By John Wildermuth, SAN FRANCISCO CHRONICLE
January 2, 2019
The price of putting an initiative on the ballot is soaring, and California voters have only themselves to blame.
The huge turnout in the Nov. 6 election instantly boosted the number of valid signatures required to qualify a measure for the ballot by about 70 percent. And because almost every initiative backer uses paid collectors to gather those signatures, the cost will skyrocket.
“The initiative process already has turned into a playground of millionaires,” said Jamie Court, president of Consumer Watchdog, which has been involved in numerous initiative campaigns. “Now it becomes the playground of billionaires.”
It’s a simple matter of math. Under California law, it takes 5 percent of the total votes cast for governor in the most recent election to qualify an initiative or referendum for the ballot and 8 percent for a state constitutional amendment.
In 2014, Gov. Jerry Brown’s ho-hum re-election contest with little-known Republican Neel Kashkari drew the worst percentage turnout for a governor’s election in state history. A mere 7.31 million people bothered to vote — meaning that for the next four years, it took 365,879 signatures to qualify an initiative and 585,407 for an amendment.
Fast-forward to 2018. Democrat Gavin Newsom won an easy victory over GOP businessman John Cox for governor, but the state’s anti-President Trump mood combined with some smoking-hot congressional races to bring out more than 12.4 million voters, a record for a governor’s contest.
That jumped the initiative threshold to 623,212 signatures and 997,139 for amendments.
“I don’t think we’ve ever had two sequential elections where one was the lowest and one was the highest,” said Fernando Guerra, a political science professor at Loyola Marymount University in Los Angeles.
While the turnout for the governor’s race typically jumps around, the percentage increase from 2014 to 2018 was the second-highest in California history. It trails only the 140 percent jump from 1910 to 1914, which was the first year women were allowed to vote for governor.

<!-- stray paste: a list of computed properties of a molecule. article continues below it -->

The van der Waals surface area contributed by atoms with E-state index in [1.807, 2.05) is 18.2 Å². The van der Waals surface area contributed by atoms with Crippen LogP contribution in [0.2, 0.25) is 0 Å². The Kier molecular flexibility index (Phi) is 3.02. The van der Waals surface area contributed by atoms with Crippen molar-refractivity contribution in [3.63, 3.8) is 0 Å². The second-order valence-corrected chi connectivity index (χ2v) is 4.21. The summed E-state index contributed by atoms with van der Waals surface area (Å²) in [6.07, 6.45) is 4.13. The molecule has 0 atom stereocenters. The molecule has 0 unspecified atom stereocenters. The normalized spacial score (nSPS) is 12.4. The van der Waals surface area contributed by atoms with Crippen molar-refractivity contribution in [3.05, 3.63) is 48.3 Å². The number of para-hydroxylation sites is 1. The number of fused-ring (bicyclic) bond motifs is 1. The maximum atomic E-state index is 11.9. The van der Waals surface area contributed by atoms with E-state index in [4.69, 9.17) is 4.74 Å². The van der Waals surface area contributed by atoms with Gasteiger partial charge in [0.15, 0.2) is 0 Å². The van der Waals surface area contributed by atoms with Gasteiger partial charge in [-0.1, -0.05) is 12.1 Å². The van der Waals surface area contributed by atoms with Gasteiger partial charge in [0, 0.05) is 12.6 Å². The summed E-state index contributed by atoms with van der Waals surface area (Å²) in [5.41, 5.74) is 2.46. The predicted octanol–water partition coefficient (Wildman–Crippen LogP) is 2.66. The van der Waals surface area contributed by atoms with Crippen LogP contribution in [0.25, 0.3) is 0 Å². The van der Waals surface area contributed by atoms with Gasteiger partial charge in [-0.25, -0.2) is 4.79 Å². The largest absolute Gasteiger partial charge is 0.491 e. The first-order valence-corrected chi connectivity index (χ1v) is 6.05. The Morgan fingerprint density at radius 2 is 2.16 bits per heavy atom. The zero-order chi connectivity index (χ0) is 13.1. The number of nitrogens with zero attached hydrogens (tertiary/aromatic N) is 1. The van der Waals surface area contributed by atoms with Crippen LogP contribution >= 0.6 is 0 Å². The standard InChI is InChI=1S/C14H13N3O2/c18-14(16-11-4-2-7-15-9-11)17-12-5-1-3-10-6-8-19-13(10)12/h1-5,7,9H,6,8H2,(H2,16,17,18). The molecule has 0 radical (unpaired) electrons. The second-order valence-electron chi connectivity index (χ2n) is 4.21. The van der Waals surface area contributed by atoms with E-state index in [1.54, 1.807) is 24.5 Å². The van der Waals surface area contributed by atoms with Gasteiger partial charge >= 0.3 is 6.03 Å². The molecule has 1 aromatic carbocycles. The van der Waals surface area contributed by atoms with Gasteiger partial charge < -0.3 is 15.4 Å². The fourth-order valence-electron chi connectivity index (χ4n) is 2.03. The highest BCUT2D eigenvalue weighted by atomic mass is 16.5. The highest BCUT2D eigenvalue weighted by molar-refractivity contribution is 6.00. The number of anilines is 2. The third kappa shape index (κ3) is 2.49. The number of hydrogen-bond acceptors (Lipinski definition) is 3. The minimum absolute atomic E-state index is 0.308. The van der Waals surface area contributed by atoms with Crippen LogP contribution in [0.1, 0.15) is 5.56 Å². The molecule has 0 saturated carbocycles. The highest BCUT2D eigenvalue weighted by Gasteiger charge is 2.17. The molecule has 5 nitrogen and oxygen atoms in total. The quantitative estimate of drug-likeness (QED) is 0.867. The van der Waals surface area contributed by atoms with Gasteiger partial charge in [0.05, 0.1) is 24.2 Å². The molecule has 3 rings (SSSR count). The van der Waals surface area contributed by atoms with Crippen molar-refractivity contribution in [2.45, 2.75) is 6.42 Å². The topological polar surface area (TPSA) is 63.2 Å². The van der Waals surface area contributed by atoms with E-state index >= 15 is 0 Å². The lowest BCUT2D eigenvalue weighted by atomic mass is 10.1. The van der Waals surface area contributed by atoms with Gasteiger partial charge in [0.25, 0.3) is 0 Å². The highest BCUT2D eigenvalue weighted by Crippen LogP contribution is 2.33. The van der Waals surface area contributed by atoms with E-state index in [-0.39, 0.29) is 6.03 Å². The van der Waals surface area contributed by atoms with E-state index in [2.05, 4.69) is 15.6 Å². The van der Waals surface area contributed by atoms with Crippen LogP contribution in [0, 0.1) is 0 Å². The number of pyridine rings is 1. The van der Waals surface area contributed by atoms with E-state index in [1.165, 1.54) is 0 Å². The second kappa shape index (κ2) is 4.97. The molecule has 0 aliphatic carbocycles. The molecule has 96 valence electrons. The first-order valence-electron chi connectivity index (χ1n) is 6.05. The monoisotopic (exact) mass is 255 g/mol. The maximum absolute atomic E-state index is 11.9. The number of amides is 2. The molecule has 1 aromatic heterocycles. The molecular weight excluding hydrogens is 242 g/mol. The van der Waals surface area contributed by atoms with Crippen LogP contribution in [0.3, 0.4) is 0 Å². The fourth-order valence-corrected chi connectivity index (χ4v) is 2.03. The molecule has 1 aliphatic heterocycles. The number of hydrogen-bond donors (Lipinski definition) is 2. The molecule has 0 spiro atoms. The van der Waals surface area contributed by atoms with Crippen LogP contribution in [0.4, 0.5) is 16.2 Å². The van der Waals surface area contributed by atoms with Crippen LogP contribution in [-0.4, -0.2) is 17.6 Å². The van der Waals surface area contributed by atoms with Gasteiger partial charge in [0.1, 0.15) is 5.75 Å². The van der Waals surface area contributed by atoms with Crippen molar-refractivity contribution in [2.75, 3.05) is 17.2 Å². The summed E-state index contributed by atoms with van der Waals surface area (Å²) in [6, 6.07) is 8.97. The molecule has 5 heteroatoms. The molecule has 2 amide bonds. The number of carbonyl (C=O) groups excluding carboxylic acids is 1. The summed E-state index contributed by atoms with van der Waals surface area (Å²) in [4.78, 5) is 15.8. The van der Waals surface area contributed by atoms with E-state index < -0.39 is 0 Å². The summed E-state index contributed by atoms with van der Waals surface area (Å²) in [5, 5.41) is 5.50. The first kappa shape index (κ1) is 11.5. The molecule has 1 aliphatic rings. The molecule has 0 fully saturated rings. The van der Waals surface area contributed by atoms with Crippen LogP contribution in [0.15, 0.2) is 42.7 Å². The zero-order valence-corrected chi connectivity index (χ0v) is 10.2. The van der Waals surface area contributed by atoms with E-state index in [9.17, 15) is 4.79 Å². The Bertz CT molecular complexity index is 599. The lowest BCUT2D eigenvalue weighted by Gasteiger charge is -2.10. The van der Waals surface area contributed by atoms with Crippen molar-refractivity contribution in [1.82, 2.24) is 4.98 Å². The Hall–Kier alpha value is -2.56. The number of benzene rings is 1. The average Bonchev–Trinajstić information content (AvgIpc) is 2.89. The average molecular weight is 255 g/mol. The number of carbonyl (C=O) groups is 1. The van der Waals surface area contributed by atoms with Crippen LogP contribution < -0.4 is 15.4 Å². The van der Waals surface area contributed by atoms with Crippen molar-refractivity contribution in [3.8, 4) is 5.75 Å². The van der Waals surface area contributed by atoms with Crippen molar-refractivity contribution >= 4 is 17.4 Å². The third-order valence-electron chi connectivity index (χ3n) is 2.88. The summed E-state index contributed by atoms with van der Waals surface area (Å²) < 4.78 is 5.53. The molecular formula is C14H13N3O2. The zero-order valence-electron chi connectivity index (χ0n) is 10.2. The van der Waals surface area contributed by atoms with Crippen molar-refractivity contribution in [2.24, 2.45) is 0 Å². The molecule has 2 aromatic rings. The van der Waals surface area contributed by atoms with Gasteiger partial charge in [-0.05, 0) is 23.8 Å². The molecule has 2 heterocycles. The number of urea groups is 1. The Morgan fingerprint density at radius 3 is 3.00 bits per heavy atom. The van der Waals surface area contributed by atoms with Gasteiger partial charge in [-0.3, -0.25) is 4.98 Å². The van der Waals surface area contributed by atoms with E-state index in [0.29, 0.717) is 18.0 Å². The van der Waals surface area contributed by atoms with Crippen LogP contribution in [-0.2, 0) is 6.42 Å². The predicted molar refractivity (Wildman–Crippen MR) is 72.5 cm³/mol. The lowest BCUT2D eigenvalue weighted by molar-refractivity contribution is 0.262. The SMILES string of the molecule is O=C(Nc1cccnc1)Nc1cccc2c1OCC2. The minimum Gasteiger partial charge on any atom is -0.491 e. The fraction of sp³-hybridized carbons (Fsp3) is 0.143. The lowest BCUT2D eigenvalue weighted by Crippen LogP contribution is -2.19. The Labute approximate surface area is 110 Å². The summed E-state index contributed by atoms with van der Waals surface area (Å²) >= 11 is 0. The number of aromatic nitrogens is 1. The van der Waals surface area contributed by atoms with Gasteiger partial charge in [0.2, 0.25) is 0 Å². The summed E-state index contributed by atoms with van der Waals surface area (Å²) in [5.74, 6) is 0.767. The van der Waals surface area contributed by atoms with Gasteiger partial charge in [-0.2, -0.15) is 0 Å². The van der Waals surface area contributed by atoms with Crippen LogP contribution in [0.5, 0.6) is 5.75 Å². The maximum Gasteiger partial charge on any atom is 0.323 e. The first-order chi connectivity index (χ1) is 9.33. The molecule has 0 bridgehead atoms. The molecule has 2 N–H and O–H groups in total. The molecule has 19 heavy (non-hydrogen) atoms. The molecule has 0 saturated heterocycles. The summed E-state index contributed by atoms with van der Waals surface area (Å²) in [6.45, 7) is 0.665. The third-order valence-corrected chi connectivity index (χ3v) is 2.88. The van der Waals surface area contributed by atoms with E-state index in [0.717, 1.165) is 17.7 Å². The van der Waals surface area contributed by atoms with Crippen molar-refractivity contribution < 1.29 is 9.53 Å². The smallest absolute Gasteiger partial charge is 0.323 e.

The new signature requirement is going to hurt a lot of public interest groups that already have trouble coming up with the cash to get their initiatives on the ballot, Court said.
“You’re going to see a lot fewer initiatives,” he predicted. “This is a huge roadblock to access the ballot box for ordinary people.”
It already costs at least $2 million to qualify a measure for the ballot, and that’s before a single dollar is spent on a campaign to actually win the election. The new signature numbers are likely to boost that amount dramatically.
That might not be a big deal for the union groups that spent more than $18 million to qualify and campaign for the unsuccessful Proposition 8 kidney dialysis measure on the November ballot or the bail bond industry, which is backing a potential referendum to overturn the 2018 law eliminating the cash bail system. Then there are deep-pocketed individuals like Cox, who before his run for governor put up $2.33 million of his own money for an initiative that would have increased the Legislature to 12,000 members and still fell short of the needed signatures.